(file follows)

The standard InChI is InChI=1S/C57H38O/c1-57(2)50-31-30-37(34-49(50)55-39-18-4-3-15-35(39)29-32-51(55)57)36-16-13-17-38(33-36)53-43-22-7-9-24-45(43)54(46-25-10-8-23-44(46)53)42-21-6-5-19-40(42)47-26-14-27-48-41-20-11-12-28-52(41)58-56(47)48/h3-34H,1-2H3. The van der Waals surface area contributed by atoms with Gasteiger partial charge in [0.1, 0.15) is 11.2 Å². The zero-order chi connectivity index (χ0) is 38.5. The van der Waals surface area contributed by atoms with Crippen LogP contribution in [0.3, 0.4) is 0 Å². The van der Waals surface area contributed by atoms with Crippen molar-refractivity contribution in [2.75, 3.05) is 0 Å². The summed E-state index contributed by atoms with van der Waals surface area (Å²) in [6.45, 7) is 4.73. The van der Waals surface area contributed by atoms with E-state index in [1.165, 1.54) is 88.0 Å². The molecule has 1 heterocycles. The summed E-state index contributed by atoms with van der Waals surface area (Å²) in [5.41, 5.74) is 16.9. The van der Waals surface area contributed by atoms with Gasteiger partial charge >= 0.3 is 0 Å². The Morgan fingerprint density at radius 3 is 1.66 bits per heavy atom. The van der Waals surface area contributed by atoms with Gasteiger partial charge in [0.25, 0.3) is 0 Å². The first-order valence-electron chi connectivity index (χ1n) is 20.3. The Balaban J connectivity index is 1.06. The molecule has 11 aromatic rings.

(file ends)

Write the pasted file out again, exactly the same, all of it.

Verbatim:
The standard InChI is InChI=1S/C57H38O/c1-57(2)50-31-30-37(34-49(50)55-39-18-4-3-15-35(39)29-32-51(55)57)36-16-13-17-38(33-36)53-43-22-7-9-24-45(43)54(46-25-10-8-23-44(46)53)42-21-6-5-19-40(42)47-26-14-27-48-41-20-11-12-28-52(41)58-56(47)48/h3-34H,1-2H3. The van der Waals surface area contributed by atoms with Gasteiger partial charge in [0.1, 0.15) is 11.2 Å². The zero-order chi connectivity index (χ0) is 38.5. The van der Waals surface area contributed by atoms with Crippen LogP contribution in [0.3, 0.4) is 0 Å². The van der Waals surface area contributed by atoms with Crippen molar-refractivity contribution in [2.75, 3.05) is 0 Å². The summed E-state index contributed by atoms with van der Waals surface area (Å²) in [6.45, 7) is 4.73. The van der Waals surface area contributed by atoms with E-state index in [1.165, 1.54) is 88.0 Å². The molecule has 1 heterocycles. The summed E-state index contributed by atoms with van der Waals surface area (Å²) in [5.41, 5.74) is 16.9. The van der Waals surface area contributed by atoms with Gasteiger partial charge >= 0.3 is 0 Å². The Morgan fingerprint density at radius 3 is 1.66 bits per heavy atom. The van der Waals surface area contributed by atoms with Gasteiger partial charge in [0.25, 0.3) is 0 Å². The first-order valence-electron chi connectivity index (χ1n) is 20.3. The Balaban J connectivity index is 1.06. The molecule has 11 aromatic rings.